Harlequin’s Riddle is a story of illusion and a study of the nature of imagination and creativity. Coupled with these themes are ideas of spirituality and healing, the very quality we access when we transcend ordinary reality in creative imaginative acts, is also a powerful source of beneficial transformation and healing. This, for Nightingale is Tarya. It is what esotericists call the ‘inner planes’, and it is here that the deeper essence of Harlequin’s Riddle is apparent. Entering Tarya involves altering your state of awareness, undergoing an out of body experience, and engaging in astral travel. Tarya is the realm of the shaman, the magus, the trickster, the psychopomp. Here is a small taste of Tarya.
“A subtle buzzing of hidden energy surrounded her. She looked down on distant mountains, and nearby trees, and people, many people, and each shape glimmered with light, layer upon layer of light, blurring outlines of real objects. There were intricate spiderwebs laid across the whole scene, gold threads wrapped around and over everything.”
It is this effort to depict in language an unseen metaphysical reality that is the necessary gift of the fantasy author. Nightingale’s visionary presentation of Tarya is an attempt to grasp an occult reality, to understand it, not to make use of it as a literary device.
I’m an occultist author too and the occult features in almost all of my novels. The plot in Asylum is driven by a palm reader’s prophecy, The Drago Tree is peppered with New Age dabblings, The Cabin Sessions opens with a Blood Moon harbinger, and The Legacy of Old Gran Parks pivots on a supernatural curse.
I put the occult stage centre in A Perfect Square. This novel is based on my daughter, Elizabeth Blackthorn’s honours thesis in music. She was searching for an idea. I suggested she base a musical composition on the movements of the planets. I helped her track the movements of Jupiter through Pluto over a four-year period. We created a series of scrolls and she used them to inspire a narrative based on the various planetary interactions. Jupiter is expansion. Neptune is illusion or spiritual heights. Put the two together…and so on. She then used her narrative to inspire 45 minutes of Progressive Rock which she taught to her band and they recorded it. Meanwhile, I was busy having my own ideas.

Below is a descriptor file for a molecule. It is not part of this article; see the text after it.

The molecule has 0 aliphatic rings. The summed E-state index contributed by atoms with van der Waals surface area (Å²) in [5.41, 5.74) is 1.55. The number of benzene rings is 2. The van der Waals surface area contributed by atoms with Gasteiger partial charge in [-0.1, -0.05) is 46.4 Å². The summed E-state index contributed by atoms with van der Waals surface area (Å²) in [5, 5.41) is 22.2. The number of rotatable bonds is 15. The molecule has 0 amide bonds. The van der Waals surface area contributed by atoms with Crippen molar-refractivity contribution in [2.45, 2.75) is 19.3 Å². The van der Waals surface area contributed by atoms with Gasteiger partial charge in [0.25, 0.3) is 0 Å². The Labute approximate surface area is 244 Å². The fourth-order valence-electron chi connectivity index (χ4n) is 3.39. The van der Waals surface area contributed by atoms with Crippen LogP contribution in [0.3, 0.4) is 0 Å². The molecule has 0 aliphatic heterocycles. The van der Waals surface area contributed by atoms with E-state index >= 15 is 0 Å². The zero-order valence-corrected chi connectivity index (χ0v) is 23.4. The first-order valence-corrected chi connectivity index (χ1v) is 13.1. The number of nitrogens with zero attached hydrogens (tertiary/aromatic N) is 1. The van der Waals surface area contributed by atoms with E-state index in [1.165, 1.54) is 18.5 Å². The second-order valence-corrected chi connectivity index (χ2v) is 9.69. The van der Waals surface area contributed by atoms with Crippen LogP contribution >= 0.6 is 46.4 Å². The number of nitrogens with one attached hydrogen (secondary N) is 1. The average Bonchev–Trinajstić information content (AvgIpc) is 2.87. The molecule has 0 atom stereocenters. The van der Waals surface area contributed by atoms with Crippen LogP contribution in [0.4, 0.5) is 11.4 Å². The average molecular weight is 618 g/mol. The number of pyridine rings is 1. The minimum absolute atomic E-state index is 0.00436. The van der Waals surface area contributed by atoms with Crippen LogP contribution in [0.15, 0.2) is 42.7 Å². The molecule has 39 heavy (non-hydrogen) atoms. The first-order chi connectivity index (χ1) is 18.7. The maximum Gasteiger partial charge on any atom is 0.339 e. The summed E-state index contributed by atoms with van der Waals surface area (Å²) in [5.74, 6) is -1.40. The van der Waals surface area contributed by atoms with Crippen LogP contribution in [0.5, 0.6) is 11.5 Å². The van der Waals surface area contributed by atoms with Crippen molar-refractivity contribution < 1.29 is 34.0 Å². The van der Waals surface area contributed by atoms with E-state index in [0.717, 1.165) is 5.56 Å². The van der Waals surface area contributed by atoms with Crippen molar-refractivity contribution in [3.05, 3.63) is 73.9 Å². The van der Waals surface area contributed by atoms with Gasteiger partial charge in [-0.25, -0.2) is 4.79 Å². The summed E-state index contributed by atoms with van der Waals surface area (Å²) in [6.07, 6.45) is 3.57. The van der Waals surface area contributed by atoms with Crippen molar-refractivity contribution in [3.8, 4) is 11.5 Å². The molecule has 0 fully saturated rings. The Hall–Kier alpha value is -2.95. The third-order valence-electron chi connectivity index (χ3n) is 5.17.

We were both concerned with literal and metaphor ways of approaching the occult, something picked up on by leading scholar of Western Esotericism, Wouter Hanegraaff. I took this idea and created a mother, the eccentric synaesthete and artist Harriet Brassington-Smythe and daughter, pianist Ginny Smith, who are collaborating on an exhibition of music and art, nine paintings, nine songs. Harriet comes up with the idea of basing the exhibition on the cycles of the Moon. Here’s a taste: